|a game by||Midway, and Tigon Studios|
|Platforms:||XBox 360, PC, Playstation 3|
|User Rating:||8.6/10 - 7 votes|
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|See also:||Movie-based Games, Racing Games, Action Adventure Games, Vin Diesel Games|
There May Be hope for us yet. Vin Diesel, officially the burliest man in Hollywood, is a bona fide gaming nerd. The gravel-mouthed beefcake shamelessly admits he is a videogame fanatic and has been playing them his whole life. Between crushing melons in his pecs and shooting lightning from his abs, he even manages to find the time to foster a World of Warcraft addiction. This appreciation of the medium almost makes it surprising that his latest movie/videogame tie-in is so woefully crap.
Given that this is a shameless attempt at emulating the open-world of Grand Theft Auto IV it does nothing that made Rockstar's title so enjoyable. The incredible attention to detail and engaging story that made you feel so connected to GTA's Liberty City is entirely absent in Wheelman's Barcelona. Every street and every pedestrian (none of which you can wantonly kill - for shame Mr Diesel) look near identical, and there are only a handful of different cars available to drive.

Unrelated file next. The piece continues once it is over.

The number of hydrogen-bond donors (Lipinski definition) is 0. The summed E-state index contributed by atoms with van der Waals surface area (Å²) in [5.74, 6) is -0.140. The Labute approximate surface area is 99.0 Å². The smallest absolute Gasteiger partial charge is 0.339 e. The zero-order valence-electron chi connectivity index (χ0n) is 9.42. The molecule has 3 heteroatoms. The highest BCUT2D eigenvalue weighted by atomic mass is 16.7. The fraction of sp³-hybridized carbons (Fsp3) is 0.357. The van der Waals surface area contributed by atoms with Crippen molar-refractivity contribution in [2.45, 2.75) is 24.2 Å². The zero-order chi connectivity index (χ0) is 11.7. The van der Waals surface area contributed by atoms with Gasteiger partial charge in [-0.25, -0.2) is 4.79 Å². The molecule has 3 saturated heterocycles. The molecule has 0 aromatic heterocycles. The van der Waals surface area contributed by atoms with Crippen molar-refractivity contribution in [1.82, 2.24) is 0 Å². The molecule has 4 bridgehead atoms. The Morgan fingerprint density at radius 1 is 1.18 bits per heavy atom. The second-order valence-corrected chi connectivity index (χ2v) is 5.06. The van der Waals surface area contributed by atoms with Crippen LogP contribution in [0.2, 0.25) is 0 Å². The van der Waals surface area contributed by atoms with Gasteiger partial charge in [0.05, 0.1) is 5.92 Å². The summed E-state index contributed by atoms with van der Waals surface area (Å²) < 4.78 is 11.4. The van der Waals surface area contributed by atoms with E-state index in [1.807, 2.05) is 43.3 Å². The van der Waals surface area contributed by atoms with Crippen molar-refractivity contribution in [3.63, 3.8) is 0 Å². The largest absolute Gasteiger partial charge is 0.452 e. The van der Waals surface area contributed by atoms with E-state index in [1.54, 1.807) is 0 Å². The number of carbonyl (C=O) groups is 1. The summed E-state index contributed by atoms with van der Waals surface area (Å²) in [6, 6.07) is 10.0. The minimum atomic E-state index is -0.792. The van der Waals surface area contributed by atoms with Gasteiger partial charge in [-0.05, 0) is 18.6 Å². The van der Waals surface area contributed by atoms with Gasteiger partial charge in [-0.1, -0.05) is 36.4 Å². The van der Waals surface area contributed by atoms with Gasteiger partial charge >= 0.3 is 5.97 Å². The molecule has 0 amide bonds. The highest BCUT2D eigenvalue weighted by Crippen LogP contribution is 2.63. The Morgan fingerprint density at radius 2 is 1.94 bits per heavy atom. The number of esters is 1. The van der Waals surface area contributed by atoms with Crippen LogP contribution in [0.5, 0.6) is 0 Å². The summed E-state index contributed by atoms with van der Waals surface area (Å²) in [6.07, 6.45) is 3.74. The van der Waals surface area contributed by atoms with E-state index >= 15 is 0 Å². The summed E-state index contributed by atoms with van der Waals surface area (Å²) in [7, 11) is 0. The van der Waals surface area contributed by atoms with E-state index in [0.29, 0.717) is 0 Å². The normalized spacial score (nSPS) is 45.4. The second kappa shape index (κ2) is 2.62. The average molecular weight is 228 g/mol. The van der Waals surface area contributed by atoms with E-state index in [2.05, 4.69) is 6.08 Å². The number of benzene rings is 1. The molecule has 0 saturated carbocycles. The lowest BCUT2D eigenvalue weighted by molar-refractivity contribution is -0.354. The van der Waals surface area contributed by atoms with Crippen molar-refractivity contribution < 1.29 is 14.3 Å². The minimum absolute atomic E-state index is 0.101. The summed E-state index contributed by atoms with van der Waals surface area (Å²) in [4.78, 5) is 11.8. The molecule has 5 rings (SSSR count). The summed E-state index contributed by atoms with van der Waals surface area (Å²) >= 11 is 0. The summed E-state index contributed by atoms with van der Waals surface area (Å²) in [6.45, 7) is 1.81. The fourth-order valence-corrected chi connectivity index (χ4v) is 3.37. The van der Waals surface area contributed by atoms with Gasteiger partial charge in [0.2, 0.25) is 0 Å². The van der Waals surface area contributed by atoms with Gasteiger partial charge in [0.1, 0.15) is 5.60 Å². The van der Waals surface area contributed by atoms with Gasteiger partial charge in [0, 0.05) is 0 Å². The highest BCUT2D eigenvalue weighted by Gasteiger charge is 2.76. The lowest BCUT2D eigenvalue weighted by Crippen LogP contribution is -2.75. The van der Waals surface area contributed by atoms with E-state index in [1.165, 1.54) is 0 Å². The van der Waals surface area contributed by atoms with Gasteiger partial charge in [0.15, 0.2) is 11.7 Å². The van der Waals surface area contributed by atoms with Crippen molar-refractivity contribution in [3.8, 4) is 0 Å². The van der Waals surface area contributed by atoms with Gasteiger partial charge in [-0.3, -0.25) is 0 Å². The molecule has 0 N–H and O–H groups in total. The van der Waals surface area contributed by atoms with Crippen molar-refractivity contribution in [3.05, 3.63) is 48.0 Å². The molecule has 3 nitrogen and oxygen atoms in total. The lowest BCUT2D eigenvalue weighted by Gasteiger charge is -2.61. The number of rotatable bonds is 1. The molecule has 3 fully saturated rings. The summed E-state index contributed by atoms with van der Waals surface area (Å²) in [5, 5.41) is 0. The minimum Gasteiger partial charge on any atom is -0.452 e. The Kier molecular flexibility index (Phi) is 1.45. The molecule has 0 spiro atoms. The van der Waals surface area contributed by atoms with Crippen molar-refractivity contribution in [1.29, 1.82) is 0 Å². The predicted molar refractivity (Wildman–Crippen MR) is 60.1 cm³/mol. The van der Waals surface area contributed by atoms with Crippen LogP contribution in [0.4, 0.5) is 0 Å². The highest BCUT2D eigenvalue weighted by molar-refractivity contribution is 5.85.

Originally a Vin Diesel movie tie-in, Wheelman is understandably going for a more cinematic action experience than Rockstar's hit, and there are times when the game's over-the-top silver screen nonsense starts to become enjoyable. Physically impossible, but surprisingly satisfying, abilities like the cyclone (spinning the car 180° so you can shoot the enemies behind you in slow motion) can make you feel suitably badass. The laughable AI, however, is so beset with such inane levels of abject cretinism that the enjoyment you get from pulling off these moves is shortlived. It's possible, for example, to go on a quasi-killing spree (remember you can't actually kill anyone you want), get as many police cars chasing you as possible and then just drive round and round in a fairly small circle, with the authorities seemingly incapable of doing anything to stop you.
When you get out of the car, things get a whole lot worse. Ignoring the lack of a jump button or cover system (automatic or manual), aiming at enemies is unresponsive and wobbly, making it difficult to shoot even the explosive barrels that most of your enemies decide to huddle round in nearly every fire fight.
That a big-name star who's so passionate about gaming has put his name to such a poor title is a shame, especially since The Chronicles of Riddick games were such a resounding success. This formula of cheesy dialogue, tenuous plot and gratuitous explosions was enough to see the Wheelman movie canned - perhaps the game should've followed suit.